Goneril, and finally Edmund.  Hey, how can we not have a happy ending
with all the bad guys dead?  and all of the good guys are still
standing.  "Oh, see.  Oh, see." Lear enters with the dead body of
Cordelia.  It is important that it is Cordelia, not Lear, because we
must see the change in him and the change in what he deems important.

Albany, as the only monarch still standing, proceeds to restore the
order that is supposed to resolve tragedies (and melodramas) by meting
out poetic justice all around-to reward the good and to punish the
evil.  But Lear's arrival has interrupted that melodramatically expected
resolution.  He tries to resolve the order in an even more appropriate
way by offering Lear back his crown.  After all, isn't that what the war
was all about?  In fact, isn't that what started this whole mess back in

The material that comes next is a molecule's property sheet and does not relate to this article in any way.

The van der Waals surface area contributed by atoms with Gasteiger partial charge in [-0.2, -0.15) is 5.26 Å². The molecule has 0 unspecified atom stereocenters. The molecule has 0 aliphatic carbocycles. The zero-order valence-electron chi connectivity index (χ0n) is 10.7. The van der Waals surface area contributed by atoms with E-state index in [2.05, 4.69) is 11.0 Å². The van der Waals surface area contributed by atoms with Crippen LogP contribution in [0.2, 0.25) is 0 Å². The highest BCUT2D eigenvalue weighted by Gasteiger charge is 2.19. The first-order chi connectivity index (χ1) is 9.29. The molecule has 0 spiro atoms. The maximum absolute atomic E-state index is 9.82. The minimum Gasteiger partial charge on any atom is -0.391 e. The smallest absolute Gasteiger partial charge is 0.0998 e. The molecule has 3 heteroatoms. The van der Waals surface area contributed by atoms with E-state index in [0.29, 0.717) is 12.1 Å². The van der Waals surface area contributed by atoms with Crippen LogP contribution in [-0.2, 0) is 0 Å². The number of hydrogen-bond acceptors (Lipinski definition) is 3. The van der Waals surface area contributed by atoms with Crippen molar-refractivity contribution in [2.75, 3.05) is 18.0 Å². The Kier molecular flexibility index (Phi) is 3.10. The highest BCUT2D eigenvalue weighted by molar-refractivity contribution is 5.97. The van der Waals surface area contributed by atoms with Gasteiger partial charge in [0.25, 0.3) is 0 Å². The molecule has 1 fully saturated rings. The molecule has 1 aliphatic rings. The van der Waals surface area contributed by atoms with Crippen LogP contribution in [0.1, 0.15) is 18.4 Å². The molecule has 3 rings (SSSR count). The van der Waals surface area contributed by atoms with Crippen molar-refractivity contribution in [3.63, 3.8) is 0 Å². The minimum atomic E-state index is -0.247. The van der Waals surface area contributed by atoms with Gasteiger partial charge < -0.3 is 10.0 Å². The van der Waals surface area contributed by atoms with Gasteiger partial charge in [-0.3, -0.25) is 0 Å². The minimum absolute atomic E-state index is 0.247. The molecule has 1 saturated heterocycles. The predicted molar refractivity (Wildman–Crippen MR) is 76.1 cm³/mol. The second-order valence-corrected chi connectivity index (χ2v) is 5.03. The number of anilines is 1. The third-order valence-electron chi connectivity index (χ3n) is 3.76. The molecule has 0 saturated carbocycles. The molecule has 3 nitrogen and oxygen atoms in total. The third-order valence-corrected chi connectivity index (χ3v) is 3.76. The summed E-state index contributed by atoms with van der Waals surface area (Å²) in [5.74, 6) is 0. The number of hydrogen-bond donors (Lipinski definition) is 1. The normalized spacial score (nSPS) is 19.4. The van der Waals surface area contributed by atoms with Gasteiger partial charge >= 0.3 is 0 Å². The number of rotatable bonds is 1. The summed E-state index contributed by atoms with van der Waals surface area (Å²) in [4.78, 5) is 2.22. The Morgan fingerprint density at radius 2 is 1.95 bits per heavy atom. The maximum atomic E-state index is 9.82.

Act I?   But Lear does not even notice. Only the breath of life in the
angelic Cordelia matters now. When Lear himself dies, presumably of a
broken heart, Albany tries to offer the crown to Kent.  But he has to
follow his master, and in Jones's production, he lay down and expired
right there on the stage.

So there is Albany, still holding the crown.  Nobody wants the damned
thing.  If order has been restored, nobody understands what that order
is, because Lear's arrogant and reckless action set in motion a power
that dismantled not just families and kingdoms but an entire value
system that now no longer makes any sense. I can sympathize with Lear
because he came to know and act upon what his foolishness had brought to
light, but it was too late.  Had the old value systems still been in
place, he would have accepted the crown and the old kingdom would have
been restored.  But out of this waste, something new has to be formed.
Perhaps that is why Samuel Johnson found the play too awful to be
endured, or why Jan Kott sees it parallel to the absurdism of Endgame.